As the fog clears it has become clear the Trump Shutdown messed up consumer economic statistics, far more than projected, producing skewed economic data. Lenders were particularly rattled when the latest figures revealed an uptick in auto loan defaults. First mortgage defaults also edged up, raising concerns among bankers. Credit card delinquency also moved upward but not as concerning to issuers.
Further skewing the consumer statistics, the government agencies charged with gathering, compiling and analyzing the data were shut down.
Nonetheless, there still remains a mist around the outlook for 2019. While Main Street is benefiting from a strong jobs market, low inflation plus borrowing rates in a holding pattern, there is still uncertainty surrounding the impact of higher personal taxes, lower tax refunds, and mounting student debt.
On Wall Street, the impact of trade tariffs, rocky corporate earnings, coupled with potentially higher interest rates are major areas of concern for investors. Layered on top is the situation in Venezuela as well as Europe and Iran tensions notes analyst RAM Research.
The S&P/Experian Consumer Credit Default Indices show the composite rate rose one basis point from last month to 0.90%. The bank card default rate rose eight basis points to 3.42%. The auto loan default rate fell four basis points to 0.99%. The first mortgage default rate was two basis points higher at 0.69%.
Following a month where default rates for all loan types increased, the January 2019 S&P/Experian data shows default rates little changed from the prior month. The longer term trend shows that default rates have mostly stabilized. The composite rate has fluctuated within a narrow band – the last time this rate was more than 10 basis points off of the current level was nearly four years ago in March 2015.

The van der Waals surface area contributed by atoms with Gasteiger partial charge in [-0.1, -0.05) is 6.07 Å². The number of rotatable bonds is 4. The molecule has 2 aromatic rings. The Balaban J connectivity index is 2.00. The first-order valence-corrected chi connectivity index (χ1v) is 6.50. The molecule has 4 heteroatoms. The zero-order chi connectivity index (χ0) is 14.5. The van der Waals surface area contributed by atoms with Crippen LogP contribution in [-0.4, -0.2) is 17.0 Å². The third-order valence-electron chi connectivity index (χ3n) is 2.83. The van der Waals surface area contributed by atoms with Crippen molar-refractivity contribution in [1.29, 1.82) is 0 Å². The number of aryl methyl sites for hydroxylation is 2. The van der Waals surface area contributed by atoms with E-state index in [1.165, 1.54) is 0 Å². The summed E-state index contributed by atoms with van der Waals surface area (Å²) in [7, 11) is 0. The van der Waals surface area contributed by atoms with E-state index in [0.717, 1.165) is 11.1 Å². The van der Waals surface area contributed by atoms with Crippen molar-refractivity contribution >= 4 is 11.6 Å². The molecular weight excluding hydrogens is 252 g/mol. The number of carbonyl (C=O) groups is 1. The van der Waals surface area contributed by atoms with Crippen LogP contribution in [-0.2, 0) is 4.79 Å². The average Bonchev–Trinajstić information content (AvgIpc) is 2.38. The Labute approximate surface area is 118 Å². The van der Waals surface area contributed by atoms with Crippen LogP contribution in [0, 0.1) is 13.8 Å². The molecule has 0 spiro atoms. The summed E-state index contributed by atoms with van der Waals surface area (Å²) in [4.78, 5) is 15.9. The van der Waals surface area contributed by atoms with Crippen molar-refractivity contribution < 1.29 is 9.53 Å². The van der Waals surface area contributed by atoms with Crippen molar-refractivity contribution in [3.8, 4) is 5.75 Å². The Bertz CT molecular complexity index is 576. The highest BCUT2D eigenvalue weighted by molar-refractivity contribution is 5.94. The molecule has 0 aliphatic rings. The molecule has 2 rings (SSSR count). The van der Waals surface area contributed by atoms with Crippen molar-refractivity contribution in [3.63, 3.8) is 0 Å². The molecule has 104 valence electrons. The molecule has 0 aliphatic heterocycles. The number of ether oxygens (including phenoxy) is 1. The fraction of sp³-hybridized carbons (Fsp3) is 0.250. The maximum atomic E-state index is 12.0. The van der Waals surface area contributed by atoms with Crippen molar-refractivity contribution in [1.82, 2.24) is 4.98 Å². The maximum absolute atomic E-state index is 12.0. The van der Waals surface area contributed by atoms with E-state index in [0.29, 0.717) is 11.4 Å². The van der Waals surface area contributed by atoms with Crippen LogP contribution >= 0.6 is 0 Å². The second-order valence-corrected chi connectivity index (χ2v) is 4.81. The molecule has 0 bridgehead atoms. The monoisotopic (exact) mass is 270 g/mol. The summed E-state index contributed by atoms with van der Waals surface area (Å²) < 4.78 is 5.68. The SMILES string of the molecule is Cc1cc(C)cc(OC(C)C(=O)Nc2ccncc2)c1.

The University of Michigan’s Consumer Sentiment Index notes the February gains reflect the end of the partial government shutdown as well as a more fundamental shift in consumer expectations due to the Fed’s pause in raising interest rates. Although the majority of consumers expected some additional rate hikes during the year ahead, that proportion has shrunk to the smallest level in the past two years. Perhaps more importantly, consumers’ long term inflation expectations fell to the lowest level recorded in the past half century.
The University of Michigan’s figures for February, showed a significant jump between January and February of this year, but compared to one-year is slowly eroding.
Consumer Sentiment rose from 91.2 in January to 95.5 for February, or a +4.7% gain. Compared to February 2018, Sentiment is down -4.2%. Consumer Current Economic Conditions increased from 108.8 in January to 110.0 for February, or a +1.1% gain. Compared to February 2018, Current Conditions is down -4.3%. Consumer Expectations rose from 79.9 in January to 86.2 for February, or a +7.9% gain. Compared to February 2018, Expectations is down -4.2%.
The NFIB Small Business Optimism Index slipped 3.2 points in January, as owners continued hiring and investing, but expressed rising concern about future economic growth. The 101.2 reading, the lowest since the weeks leading up to the 2016 elections, remains well above the historical average of 98, but indicates uncertainty among small business owners due to the 35-day government shutdown and financial market instability. The NFIB Uncertainty Index rose seven points to 86, the fifth highest reading in the survey’s 45-year history.
The NFIB notes January was an unusual month, the “Trump Government Shutdown,” uncertainty about federal budgets, and plenty of financial market commentators talking “slowdown” in Europe, China, and in the U.S. For small businesses, hiring and hiring plans signaled a strong economy, job openings were strong, inconsistent with rising weakness in the economy. Inventory spending and capital spending were solid. Business owners did express concerns about future sales growth, some weakness in business conditions later in the year and some deterioration in conditions that would be supportive of business expansion. The economy is at “full employment” and it’s hard to grow fast from that position, but solid growth would certainly be welcome.